As in his Newbery Honor-winning debut, The Watsons Go to Birmingham 1963, Curtis draws on a remarkable and disarming mix of comedy and pathos, this time to describe the travails and adventures of a 10-year-old African-American orphan in Depression-era Michigan. Bud is fed up with the cruel treatment he has received at various foster homes, and after being locked up for the night in a shed with a swarm of angry hornets, he decides to run away. His goal: to reach the man he on the flimsiest of evidence believes to be his father, jazz musician Herman E. Calloway. Relying on his own ingenuity and good luck, Bud makes it to Grand Rapids, where his "father" owns a club. Calloway, who is much older and grouchier than Bud imagined, is none too thrilled to meet a boy claiming to be his long-lost son. It is the other members of his band Steady Eddie, Mr. Jimmy, Doug the Thug, Doo-Doo Bug Cross, Dirty Deed Breed and motherly Miss Thomas who make Bud feel like he has finally arrived home. While the grim conditions of the times and the harshness of Bud's circumstances are authentically depicted, Curtis shines on them an aura of hope and optimism. And even when he sets up a daunting scenario, he makes readers laugh for example, mopping floors for the rejecting Calloway, Bud pretends the mop is "that underwater boat in the book Momma read to me, Twenty Thousand Leaks Under the Sea." Bud's journey, punctuated by Dickensian twists in plot and enlivened by a host of memorable personalities, will keep readers engrossed from first page to last. Ages 9-12. (Sept.) Copyright 1999 Cahners Business Information.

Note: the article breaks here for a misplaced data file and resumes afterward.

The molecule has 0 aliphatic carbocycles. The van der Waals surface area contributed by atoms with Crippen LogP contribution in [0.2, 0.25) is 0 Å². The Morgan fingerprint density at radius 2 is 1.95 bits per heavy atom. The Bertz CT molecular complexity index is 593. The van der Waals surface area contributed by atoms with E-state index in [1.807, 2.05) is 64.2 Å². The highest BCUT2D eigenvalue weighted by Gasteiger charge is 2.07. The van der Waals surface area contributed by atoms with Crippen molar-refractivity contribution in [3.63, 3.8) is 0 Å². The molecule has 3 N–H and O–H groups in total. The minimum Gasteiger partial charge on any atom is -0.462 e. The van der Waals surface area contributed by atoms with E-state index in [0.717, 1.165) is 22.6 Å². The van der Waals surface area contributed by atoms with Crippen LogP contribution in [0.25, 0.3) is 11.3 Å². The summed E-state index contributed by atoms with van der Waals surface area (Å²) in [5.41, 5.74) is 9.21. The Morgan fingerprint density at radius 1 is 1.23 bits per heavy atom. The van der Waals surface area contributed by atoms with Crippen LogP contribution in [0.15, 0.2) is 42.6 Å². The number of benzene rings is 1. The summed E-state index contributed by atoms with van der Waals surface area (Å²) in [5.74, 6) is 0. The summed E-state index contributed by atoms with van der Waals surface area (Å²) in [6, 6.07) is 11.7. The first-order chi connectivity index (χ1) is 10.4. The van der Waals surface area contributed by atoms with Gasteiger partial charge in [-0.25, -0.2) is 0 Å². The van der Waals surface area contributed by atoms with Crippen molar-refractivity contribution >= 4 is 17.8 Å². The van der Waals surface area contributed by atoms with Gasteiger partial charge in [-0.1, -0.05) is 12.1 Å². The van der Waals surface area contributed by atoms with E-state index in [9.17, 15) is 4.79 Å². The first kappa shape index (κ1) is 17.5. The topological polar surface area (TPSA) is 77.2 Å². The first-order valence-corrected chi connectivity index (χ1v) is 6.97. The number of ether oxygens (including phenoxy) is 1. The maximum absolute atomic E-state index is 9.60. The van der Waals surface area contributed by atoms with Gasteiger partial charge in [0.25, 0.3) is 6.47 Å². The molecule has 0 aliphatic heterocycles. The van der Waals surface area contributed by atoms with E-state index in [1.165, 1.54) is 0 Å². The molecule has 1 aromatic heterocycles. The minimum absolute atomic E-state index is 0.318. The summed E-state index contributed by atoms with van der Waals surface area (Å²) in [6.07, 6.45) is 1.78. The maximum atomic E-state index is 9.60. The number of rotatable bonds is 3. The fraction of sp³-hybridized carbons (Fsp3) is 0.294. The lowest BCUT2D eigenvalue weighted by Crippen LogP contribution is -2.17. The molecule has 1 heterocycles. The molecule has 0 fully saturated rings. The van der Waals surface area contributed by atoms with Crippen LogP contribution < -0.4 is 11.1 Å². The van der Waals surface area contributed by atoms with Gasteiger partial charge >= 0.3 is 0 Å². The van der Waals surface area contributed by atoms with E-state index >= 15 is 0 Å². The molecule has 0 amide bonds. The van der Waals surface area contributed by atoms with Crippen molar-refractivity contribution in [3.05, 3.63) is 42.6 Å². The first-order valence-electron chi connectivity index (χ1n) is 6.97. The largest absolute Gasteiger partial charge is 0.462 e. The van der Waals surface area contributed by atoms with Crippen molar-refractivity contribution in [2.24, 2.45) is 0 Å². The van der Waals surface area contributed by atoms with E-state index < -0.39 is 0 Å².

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Publishers Weekly Reviews 1999 August #3